Compatible: iPod touch, iPhone, iPhone 3G
On July 30, 2008, iLounge published iPhone Gems: Cards, Gambling + Arcade-Style Games, a feature article looking at seven assorted games developed for the iPhone OS. This review focuses on only one title from the collection; you can read the full article, with screenshots of all of the games together, through the link above.
The early days of arcade and computer gaming introduced players to a number of space-themed game concepts, including Lunar Lander, where you controlled a ship’s thrust and direction as it tries to safely land on the Moon, and Defender, where you piloted a ship that zipped through horizontally presented scrolling alien planets, trying to shoot rather than crashing into other spacecrafts. SolarQuest ($3) from NeonSurge is a melding of these two games with modern graphics and certain reductions: like Lunar Lander, you need to constantly maintain control over your ship’s vertical position to keep it from scraping the ceiling, ground, or other obstacles, and like Defender, you’re zipping across alien landscapes at as high a speed as you can tolerate using an on-screen right arrow button. Unlike Defender, though, you’re not shooting anything, just collecting coins, and you can’t turn around; SolarQuest is all about progressing from left to right to clear levels.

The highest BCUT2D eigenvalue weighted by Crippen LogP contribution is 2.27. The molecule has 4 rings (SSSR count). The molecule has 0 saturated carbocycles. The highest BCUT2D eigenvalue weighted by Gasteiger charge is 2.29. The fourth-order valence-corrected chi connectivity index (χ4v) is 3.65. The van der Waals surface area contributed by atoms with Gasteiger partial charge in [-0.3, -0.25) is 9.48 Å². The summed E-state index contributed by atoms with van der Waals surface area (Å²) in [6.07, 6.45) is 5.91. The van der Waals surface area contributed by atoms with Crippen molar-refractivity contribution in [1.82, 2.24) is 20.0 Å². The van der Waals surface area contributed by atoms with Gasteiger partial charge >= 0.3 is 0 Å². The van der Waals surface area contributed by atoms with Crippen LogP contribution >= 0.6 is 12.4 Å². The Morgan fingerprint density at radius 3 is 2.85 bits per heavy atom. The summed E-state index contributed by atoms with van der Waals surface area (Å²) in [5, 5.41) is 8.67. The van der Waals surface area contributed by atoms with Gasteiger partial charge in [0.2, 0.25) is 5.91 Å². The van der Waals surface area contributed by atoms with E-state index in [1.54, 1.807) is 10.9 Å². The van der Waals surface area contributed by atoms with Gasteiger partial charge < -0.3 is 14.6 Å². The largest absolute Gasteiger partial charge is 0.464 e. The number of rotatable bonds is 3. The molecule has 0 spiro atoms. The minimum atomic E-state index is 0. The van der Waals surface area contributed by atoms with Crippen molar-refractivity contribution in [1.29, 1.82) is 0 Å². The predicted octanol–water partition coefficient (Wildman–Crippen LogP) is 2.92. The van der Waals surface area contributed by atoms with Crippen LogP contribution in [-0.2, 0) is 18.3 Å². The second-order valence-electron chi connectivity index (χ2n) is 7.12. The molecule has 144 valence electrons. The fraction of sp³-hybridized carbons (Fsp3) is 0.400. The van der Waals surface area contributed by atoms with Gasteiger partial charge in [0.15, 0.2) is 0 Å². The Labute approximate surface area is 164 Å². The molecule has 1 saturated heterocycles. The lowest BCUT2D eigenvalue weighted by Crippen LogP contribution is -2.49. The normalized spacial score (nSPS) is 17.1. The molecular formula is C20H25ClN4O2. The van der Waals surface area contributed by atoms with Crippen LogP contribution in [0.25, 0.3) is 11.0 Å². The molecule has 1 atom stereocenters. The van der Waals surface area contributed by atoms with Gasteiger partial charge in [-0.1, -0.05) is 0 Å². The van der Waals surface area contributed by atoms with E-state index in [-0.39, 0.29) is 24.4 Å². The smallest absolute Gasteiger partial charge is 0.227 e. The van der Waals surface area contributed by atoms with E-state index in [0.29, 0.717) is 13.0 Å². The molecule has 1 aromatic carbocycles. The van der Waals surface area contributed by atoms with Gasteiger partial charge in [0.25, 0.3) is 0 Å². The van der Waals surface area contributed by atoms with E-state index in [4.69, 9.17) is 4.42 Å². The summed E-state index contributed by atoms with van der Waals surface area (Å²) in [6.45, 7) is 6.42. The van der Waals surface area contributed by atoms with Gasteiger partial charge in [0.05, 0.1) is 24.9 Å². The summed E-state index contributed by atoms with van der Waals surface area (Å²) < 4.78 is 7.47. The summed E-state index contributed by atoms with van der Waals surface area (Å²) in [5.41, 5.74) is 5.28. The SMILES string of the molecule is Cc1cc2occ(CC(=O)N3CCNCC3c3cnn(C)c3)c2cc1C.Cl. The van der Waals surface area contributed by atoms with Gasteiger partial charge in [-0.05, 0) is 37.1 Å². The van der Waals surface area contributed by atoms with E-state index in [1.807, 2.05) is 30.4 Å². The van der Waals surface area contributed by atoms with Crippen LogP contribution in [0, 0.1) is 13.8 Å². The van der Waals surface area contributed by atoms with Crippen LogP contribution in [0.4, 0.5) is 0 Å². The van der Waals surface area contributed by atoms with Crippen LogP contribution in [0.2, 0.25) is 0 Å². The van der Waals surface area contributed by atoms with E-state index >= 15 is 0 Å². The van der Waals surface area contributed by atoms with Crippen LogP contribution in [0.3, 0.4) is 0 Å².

On a positive note, SolarQuest’s graphics are actually pretty impressive. The coins, ships, and certain obstacles are 3-D models, while the backgrounds are attractive flat bitmaps with parallax layers of scrolling. On the flip side, there’s no music, very little audio accompaniment for the action, and the gameplay is at best simplistic, at worst not a lot of fun. The premise is essentially to beat the effects of gravity and speed while collecting points and advancing through eight levels, a concept that could as easily apply to a classic dune buggy game such as Moon Patrol, but it gets old pretty quickly here. When you lose all your ships and start from the beginning, you probably won’t care to keep playing the same old boring stages again. We’d rate SolarQuest in the C range, because it needs something more to really prove compelling, but between the quality bitmapped artwork and the 3-D ship animation, we wouldn’t be surprised if either this title or a sequel eventually proved to be worthy of a higher rating.